Finding a club an important part of high school
The summer is almost over and kids and parents alike are preparing for the start of school. Freshmen entering high school for the first time will be bombarded with the overwhelming newness of the campus and all that high school has to offer them. One of the hardest obstacles will be determining which clubs or activities to join. Many high schools across the Valley offer in excess of 50 choices beyond music, theater and sports. Sadly, a small minority of students make up the vast majority of these clubs due to several factors, including lack of knowledge of a club’s existence, apathy among students, and lack of interest.
So how does a student begin to choose from the list? Many schools hold club/activity fairs during lunch or a special evening dedicated just for recruiting new students as members. Take the time to visit each and every booth and ask questions. Be open to all the choices you might have.
More importantly, think about your own interests. Are you interested in public speaking? Check out Speech and Debate or Drama or Model UN or Academic Decathlon. Are you interested in the medical field? Join Club Med, Sports Medicine, Cure for Cancer, or the Heart Health Club. What if you are interested in agriculture and science? Well, then you might want to seek out the FFA (formerly known as the Future Farmers of America), AIMES (Achievement in Mathematics, Engineering and Science), or Ecology Club. Then there are clubs designed for hobby enthusiasts such as the Cycle Club (for unicyclists), the Disc Golf Club, the Bowling Club, the Ping Pong Club, and so many more. Furthermore, you can find clubs for causes such as the Military Appreciation Club (when ROTC is not on a campus), Fashion Club, Future Educators of America (FEA), or African Legacy-Invisible Children. Taking a foreign language or interested in learning about other cultures? Then you should join the European Club, Spanish, French, German or Japanese Honor Society, Sign Club, or the Polynesian Club. (Note: All clubs cited here are available at Gilbert’s Mesquite High School specifically, but most other schools have similar offerings.)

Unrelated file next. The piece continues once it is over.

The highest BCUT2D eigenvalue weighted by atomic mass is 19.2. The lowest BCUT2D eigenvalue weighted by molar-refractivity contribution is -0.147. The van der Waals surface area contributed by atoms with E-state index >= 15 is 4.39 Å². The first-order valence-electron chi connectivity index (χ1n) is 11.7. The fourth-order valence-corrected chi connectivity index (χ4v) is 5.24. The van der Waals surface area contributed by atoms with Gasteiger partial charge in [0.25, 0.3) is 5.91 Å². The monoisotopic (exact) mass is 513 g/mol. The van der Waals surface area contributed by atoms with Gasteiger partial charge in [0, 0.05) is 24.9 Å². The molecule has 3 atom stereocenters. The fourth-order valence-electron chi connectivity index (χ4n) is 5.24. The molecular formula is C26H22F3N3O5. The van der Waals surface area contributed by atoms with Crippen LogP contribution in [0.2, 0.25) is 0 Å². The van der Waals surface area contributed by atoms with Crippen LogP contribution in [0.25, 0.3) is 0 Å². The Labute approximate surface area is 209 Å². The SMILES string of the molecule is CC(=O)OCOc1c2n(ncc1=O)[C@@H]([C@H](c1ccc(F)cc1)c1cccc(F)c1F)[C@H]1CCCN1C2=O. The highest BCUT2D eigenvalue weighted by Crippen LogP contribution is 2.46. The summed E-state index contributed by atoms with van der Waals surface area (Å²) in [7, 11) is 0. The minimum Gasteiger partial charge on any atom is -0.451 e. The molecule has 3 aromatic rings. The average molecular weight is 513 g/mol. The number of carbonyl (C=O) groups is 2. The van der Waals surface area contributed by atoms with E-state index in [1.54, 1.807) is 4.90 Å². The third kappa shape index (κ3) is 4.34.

So many students are not involved in a single club and there is truly no reason. There is something for everyone. Being involved is so important because it helps create school spirit and makes you feel like you are a part of the bigger whole.
Furthermore, club membership may evolve into helping you make choices down the road as far as your career or college selection. You will gain confidence, new friends, develop relationships and learn new skills that will last a lifetime.
Time management and prioritization is another skill you will gain by being involved. You will have to know when the club meets, how long the meetings are, and how you will get home after the meeting. All of this requires planning and is important for all students to learn how to do.
Many students join clubs because it will look good on college applications. While this is true, colleges will be less impressed with a student who was a member of a different club every year than a student who picks two or three clubs and is actively involved in them from freshman to senior year. Colleges are looking for commitment, not diversity.
Whatever a student decides, the key is to get involved. Going to school from 7:30 a.m. to 3 p.m. with nothing else to break up the monotony makes attending school somewhat dull. It is better to get involved with an activity and find a passion that can make it more worthwhile to go to school and give you a reason to stay after even. Make the best of high school by joining a club or activity.
Cassie Alber is an English teacher at Gilbert’s Mesquite High School and is the Speech & Debate Coach.